Dave: Based on what had come before in the book, I really didn't know what would happen. That's life, right? But I did wonder what happened afterwards. According to the general standards imposed on that ranch, it didn't sound as if you should have ever started birthing that calf on your own.
Blunt: It's one of those things where you get involved in something and you either cut and run early or you see it through. There's no way to stop halfway through that process, when the calf is half-out. Not when that means going to the house, waking somebody, waiting for him to get back out. The calf would definitely be dead.
That calf, I knew, was alive. I couldn't put him back once I got him started. It's what any of the men would have done if they were out there. I think I was more hesitant because I thought I would be called to question more for not coming to get help, whereas I had seen the hired man do hideous things without consequence.
I pulled dozens of calves over the course of the years. We did our own Caesareans. I was involved with a lot of the birthing-type work. Sometimes it did not turn out okay. I remember a rancher down the creek talk about pulling a calf in half. Mercy. Don't want to be there. We broke legs on calves, pulling them, but it gets into gratuitous violence to describe the snap of green bone. It doesn't even break cleanly, those soft bones. [shivers]
There's something about the prowess of having grown up in a place where one learns to do so many things and to feel competent in a lot of little areas. Finding dead calves on the range and knowing how to check them for clues: Did this calf ever draw breath? Did the coyotes kill it or were they just feeding on it? That being part of our daily ride through the cows.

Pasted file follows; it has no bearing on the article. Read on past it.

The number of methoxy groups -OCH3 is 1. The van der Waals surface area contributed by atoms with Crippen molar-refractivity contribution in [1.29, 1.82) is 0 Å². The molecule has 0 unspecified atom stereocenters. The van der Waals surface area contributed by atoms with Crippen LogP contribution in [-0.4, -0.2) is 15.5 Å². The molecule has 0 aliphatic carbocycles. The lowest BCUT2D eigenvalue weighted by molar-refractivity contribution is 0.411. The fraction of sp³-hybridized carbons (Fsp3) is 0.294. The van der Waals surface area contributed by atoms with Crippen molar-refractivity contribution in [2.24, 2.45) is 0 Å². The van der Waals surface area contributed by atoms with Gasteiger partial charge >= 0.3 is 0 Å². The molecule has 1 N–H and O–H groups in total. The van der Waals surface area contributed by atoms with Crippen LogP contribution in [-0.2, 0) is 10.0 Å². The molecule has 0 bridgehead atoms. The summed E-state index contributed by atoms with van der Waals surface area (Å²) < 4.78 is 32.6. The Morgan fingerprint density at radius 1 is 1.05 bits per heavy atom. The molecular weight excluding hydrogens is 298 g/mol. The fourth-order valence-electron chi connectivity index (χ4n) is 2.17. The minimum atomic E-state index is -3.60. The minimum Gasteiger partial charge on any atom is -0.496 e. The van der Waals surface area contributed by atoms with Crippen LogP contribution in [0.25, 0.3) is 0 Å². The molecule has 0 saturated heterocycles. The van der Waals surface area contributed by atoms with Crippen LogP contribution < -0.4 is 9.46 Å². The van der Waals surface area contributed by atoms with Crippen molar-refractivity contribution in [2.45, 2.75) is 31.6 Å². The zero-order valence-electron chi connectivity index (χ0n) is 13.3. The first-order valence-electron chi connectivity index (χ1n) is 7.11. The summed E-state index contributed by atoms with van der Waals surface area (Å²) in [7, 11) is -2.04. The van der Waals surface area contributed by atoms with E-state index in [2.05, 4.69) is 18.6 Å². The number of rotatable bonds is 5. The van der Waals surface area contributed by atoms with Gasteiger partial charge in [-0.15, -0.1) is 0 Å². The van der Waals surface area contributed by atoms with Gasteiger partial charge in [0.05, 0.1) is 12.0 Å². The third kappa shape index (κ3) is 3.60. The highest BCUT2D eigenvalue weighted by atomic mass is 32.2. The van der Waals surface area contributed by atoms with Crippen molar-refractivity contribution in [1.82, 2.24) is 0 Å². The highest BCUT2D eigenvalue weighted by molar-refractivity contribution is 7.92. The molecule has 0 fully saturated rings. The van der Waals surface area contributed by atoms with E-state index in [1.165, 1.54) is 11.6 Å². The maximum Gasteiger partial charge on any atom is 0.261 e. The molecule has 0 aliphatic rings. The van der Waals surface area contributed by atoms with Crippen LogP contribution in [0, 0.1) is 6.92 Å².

That type of thing I think I miss. I don't miss the life as much as I miss the ability to use the many things that filled my brain for so many years. I can walk around my block in Missoula and look for dead calves, you know, but cows aren't calving there. So it seems like I've spent a whole lot of my life learning the intimate details of a place and I now have no place for them.
I look around this town [Portland, Oregon], and I think, Could I ever learn to drive here? Could I ever learn to live here? I'm not sure that I have that one more brave step in me. I did that in Missoula.
Dave: Jill Ker Conway was here recently. She grew up on a ranch in the Australian outback before moving to Sydney and finally North America. In one of her books, When Memory Speaks, which is about the art of autobiography, she makes the point that autobiography written by women has traditionally told the story of a woman being acted upon. Women were never the protagonists in their own stories. So she talks about her own childhood, growing up in the forties and fifties in Australia, looking for female role models in books and not finding them. I thought that was interesting in relation to Breaking Clean because, in a sense, your whole book is about trying to become a protagonist. Doing something of your own volition.